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As Somalia prepares for elections starting later this month, debate has ensued on just how deep the clan will play in determining who takes which seat.
This week, Prime Minister Hussein Roble announced the final timetable for elections, indicating Senate elections will happen from July 25, followed by that for members of the Lower House.
The programme which includes training of polling officials, training of nominated delegates and elections for representatives should happen between this week and September 10.
Thereafter, MPs of both Houses will vote for the President on October 10.
This election date itself was reached following a series of failed meetings. The initial election should have been held in February and President Mohamed Farmaajo had tried to delay the polls by a year ostensibly to allow universal suffrage.
Most analysts think these elections will largely depend on who has money, connections with the federal states and campaign strategy to market oneself as the best.
Somalia had initially planned for universal suffrage, which would have been the first time since 1969. But delays in passing a new Constitution and setting up institutions capable of running those elections meant that cannot happen now.
But the clans that produce the delegates who vote for MPs may just be as strong this time around.
According to the model, elders from the four main clans, and a fifth group of smaller ethnic communities, work together with local electoral officials to nominate delegates who are then trained by the National Electoral Commission before they vote for MPs.
This is a slight change from before when elders were the sole determinants of delegates.
Moments after the timelines were announced, Radio Dalsan, of the main independent radio stations in Mogadishu, ran an editorial indicating that most people in Somalia, knowledgeable about elections, believe that the clan-based indirect election model in this year will not be different from the polls five years ago. In 2016, clan elders ran the show for the highest bidders.
It insists that the manner in which the current 275 legislators of the Lower House and the 54 senators of the Upper House will be voted in is vulnerable to technical errors, favouritism, and exchange of money for votes, corruption and lack of transparency.
Some analysts have also raised concerns about the timelines, suggesting they may still be missed due to other factors.
Mr Isse Farah, a Mogadishu-based political analyst, told Nation that the electoral process may drag on beyond October.
“Agreeing on a timeline is a positive move and a gesture of goodwill, but the schedule was drafted before a solution was found for many possible obstacles,” said Farah.
He indicated that certain issues, for instance, the reconciliation mission for Gedo in Jubbaland may mean the voting there will be delayed.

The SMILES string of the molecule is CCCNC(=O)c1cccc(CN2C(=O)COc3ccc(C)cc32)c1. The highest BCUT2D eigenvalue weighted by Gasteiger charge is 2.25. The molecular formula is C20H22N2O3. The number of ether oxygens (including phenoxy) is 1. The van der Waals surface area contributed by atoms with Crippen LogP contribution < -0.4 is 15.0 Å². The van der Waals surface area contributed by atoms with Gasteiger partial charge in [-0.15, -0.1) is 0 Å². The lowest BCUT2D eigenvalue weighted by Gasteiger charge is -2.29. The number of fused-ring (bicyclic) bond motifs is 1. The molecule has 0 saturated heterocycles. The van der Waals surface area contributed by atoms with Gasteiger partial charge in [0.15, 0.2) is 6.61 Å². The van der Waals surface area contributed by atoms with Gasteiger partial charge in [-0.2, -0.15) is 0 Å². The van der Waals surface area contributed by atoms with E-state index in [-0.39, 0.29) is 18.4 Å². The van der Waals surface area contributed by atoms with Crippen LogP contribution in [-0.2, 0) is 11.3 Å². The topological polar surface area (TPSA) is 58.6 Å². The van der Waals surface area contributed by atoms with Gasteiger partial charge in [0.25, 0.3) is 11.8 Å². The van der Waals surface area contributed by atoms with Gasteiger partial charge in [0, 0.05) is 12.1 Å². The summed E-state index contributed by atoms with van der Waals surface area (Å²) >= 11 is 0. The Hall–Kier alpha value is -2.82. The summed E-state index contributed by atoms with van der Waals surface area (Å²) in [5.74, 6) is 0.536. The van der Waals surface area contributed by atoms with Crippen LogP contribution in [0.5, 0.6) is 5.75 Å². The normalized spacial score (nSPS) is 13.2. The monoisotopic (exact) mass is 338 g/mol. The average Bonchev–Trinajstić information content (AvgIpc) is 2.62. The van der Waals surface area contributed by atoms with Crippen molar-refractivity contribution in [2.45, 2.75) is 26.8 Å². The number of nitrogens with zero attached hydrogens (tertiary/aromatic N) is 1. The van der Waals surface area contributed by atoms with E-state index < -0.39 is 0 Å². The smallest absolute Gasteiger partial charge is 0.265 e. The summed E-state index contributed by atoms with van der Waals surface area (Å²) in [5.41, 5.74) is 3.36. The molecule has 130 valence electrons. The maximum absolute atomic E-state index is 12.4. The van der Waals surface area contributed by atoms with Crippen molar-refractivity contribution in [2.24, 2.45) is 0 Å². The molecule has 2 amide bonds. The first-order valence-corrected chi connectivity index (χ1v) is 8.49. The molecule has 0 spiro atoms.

“The National Consultative Council should have approved and allowed time to solve the Gedo region’s election problem and then come up with the election timeline,” Farah said, indicating that it is like putting the cart before the horse.
There is also the issue of security and logistics. Al-Shabaab, the terrorist group remains the biggest threat on public gatherings, besides the Covid-19. Aidarus Hassan, a Mogadishu-based intellectual and keen political observer told Nation that both logistics and security may delay the implementation according to the chosen timetable.
“It looks that the parties have not given security and logistical works due considerations,” remarked Hassan, pointing finger at the massive arrangements required to organise thousands of delegates and officials.
“Imagine meeting the security and movement of so many people in an era of terrorism and spoilers,” he added.
Though Somali politicians generally spend a lot to get elected, including bribing delegates, few are willing to speak about the budget for the polls.
In 2019, then Somali Independent Electoral Commission (SIEC) chairperson, Ms Halima Ibrahim Ismail, told the Lower House of Parliament that preparations for universal suffrage could cost $70 million while indirect polls would need $45 million. The latter would need at least eight months, while the former needed two years.
Mohamed Shire, a political rights campaigner in Somalia, said that the civil society organisations have established an information centre to monitor the elections.
“At the centre, we will be analysing data and information emerging from the electoral sites and people concerned,” Shire.
“The ultimate aim is to blow whistle against any problem before it grows out of proportion,” he added, anticipating many litigations and grievances.
Similarities to 2004
Indirect elections were chosen after failure to organise one-person-one-vote elections, but this is not entirely President Farmaajo’s failure.
Somalia has been trying this since the largest ever reconciliation conference held by Somali politicians in Mbagathi, Nairobi, in October 2004.
In fact, the choice of the October 10 date for this year’s presidential election looks like a repetition of the event in 2004.
On October 10, 2004, in a session held by the hitherto Somalia’s Transitional Federal Parliament at Kasarani Stadium in Nairobi, Abdullahi Yusuf Ahmed, a former army Colonel, was elected President.
After several attempts to establish his base in the Somali capital Mogadishu, Ahmed eventually succeeded to set up his office in December 2006 at Villa Somalia, the presidential palace.
Somalia just turned 61, and the hope is that in four months, the country will have its 10th president in Villa Somalia.
Time will tell whether there will be a new face, if an old guard will return or if the incumbent will retain the throne.